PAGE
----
Measure O Passes Handily, Measure P Ahead
With 100% of the precincts reporting, one thing is clear, Robb Davis finished first and will be the Mayor Pro Tem on the Council starting July 1, 2014 and Mayor of Davis starting in 2016. Mr. Davis led Rochelle Swanson by just under 800 votes.
Robb Davis won all but six precincts, and finished in the top 2 in all but the easternmost precinct in South Davis, where he finished third.
The battle for the second seat is much closer. Rochelle Swanson, who trailed after the initial absentee ballots, built a 213 vote lead over John Munn. Sheila Allen finished a distant fourth and Daniel Parrella an even more distant fifth.
Mr. Munn issued a statement to Rochelle Swanson indicating that he has been told “there are still about 3,000 ballots to be counted.“ This was unconfirmed, but he stated, “I want to check on this tomorrow. If there really are a large number of uncounted ballots, I think the wisest course is to allow the counting to be completed before conceding the election. This is not to prolong an already long campaign, but simply to confirm the outcome of a relatively close race.”
The Vanguard will check into this in the morning.
In the meantime, Measure O passed overwhelmingly with a nearly 1900 vote margin, 58.5 percent to 41.5 percent, setting up a potential parcel tax for November.
The bigger surprise was the narrow 264 vote margin for Measure P, which, if it holds, would repeal the city’s water rates, leading to speculation of a potential lawsuit to invalidate Measure I.
The Vanguard spoke to Robb Davis moments after he learned that he had won.
He told the Vanguard, “I was running to get on the council and the issue wasn’t being in first place, I really didn’t even give it a thought.” He added, “I’m not even sure first matters, it’s two of us that are going to serve.”
Robb Davis attributed his victory to team work. “We ran, I think, the best campaign, and we did it as a team,” he noted that they brought in 80 to 90 volunteers that did significant things. “I attribute it to the hard work of grassroots people, many of whom have never been engaged in any political campaign at all – who came out, walked precincts, hosted coffees, put lawn signs in their yard – I just think it’s an effort of a team of people that were committed to seeing me get elected.”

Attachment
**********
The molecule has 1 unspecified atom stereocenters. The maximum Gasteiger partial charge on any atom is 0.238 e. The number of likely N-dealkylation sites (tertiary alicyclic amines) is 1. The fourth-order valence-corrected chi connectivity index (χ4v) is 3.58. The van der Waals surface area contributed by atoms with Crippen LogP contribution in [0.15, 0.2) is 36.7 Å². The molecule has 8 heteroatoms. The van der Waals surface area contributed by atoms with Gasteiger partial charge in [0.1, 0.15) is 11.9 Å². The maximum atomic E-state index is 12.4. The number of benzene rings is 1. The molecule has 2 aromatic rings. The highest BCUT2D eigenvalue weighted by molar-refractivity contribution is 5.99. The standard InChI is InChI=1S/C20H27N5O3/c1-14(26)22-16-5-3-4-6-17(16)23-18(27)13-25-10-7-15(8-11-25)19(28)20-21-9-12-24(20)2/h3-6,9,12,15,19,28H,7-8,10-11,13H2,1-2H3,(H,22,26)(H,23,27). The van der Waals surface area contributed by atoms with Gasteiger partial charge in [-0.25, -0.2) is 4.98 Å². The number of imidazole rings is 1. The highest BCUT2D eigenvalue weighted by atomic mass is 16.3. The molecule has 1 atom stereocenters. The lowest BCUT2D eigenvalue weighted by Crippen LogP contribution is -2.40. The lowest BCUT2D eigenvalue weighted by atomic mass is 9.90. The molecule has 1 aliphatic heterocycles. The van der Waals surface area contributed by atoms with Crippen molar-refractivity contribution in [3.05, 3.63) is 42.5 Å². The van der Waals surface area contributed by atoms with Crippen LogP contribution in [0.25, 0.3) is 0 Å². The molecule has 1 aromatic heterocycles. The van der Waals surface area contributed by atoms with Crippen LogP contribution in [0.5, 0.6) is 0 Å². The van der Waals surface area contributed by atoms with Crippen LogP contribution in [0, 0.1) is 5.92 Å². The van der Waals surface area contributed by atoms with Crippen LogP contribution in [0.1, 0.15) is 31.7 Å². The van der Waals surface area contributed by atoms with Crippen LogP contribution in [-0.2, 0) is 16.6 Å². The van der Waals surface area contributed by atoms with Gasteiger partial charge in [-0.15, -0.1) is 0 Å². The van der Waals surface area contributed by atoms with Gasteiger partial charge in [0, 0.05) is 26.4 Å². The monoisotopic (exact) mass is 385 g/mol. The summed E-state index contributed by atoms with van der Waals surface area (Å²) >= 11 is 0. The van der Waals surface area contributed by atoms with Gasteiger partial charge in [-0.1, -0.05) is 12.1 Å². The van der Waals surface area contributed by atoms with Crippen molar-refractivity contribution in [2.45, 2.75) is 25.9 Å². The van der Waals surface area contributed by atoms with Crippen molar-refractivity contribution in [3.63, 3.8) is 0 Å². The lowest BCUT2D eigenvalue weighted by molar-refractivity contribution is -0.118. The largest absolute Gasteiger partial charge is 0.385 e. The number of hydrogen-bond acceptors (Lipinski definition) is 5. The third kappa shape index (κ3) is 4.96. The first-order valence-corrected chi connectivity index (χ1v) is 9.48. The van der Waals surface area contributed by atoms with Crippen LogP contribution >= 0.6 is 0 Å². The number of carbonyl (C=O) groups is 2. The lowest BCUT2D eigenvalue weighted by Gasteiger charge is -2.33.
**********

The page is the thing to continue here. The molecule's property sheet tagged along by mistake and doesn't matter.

“I just attribute it to the hard work of everybody,” he added.
Robb Davis noted that, while he is one of five people on the council, “the first month or two is going to have to be taken up by a conversation among all councilmembers about the maintenance backlogs in our streets and other infrastructure.”
He said that Measure O passing “gives us breathing room even though cuts are going to come into the budget. It gives us breathing room to start working and to keep working on the economic development piece. The bottom line is it doesn’t do anything to deal with the major backlogs that we face.”
He said as a result they will have to decide “if, and the amount that, they come back to the voters” in November. While he did not commit to a parcel tax, he did say that someone would have to show him a viable alternative to deal with the significant infrastructure backlogs in the short-term, without putting it off for five years.
“I think we have to make a case to the voters that this is critical to the situation of the city,” he added.
The Vanguard spoke with Rochelle Swanson, as well. She indicated that she was not declaring victory at this point. “I’m just going to wait and see how the ballot count rolls out,” she said.
“What I witnessed tonight at the different parties I went to, is that there was a lot of surprise at some of the outcomes, and I think that this election was a good snap shot of what happens with a very low voter turnout. I think people make assumptions about how things will turn out, so they think their vote is represented, so they don’t actually make their vote count.”
She said that if she indeed ends up being elected, her first priority is “getting this budget through and getting it approved.”
Rochelle Swanson indicated that she and Lucas Frerichs are on the city manager subcommittee, and that they will begin the interview process shortly to hire the permanent replacement for Steve Pinkerton who left at the end of April after being hired in February to take the General Manager position at Incline Village, Nevada.
While there maybe some sorting out to do, it is safe to say that Robb Davis will be the next mayor. Rochelle Swanson and Measure P remain undetermined, though it seems likely that their respective leads will hold.
The Vanguard will have more analysis on these election night results in the coming days.
—David M. Greenwald reporting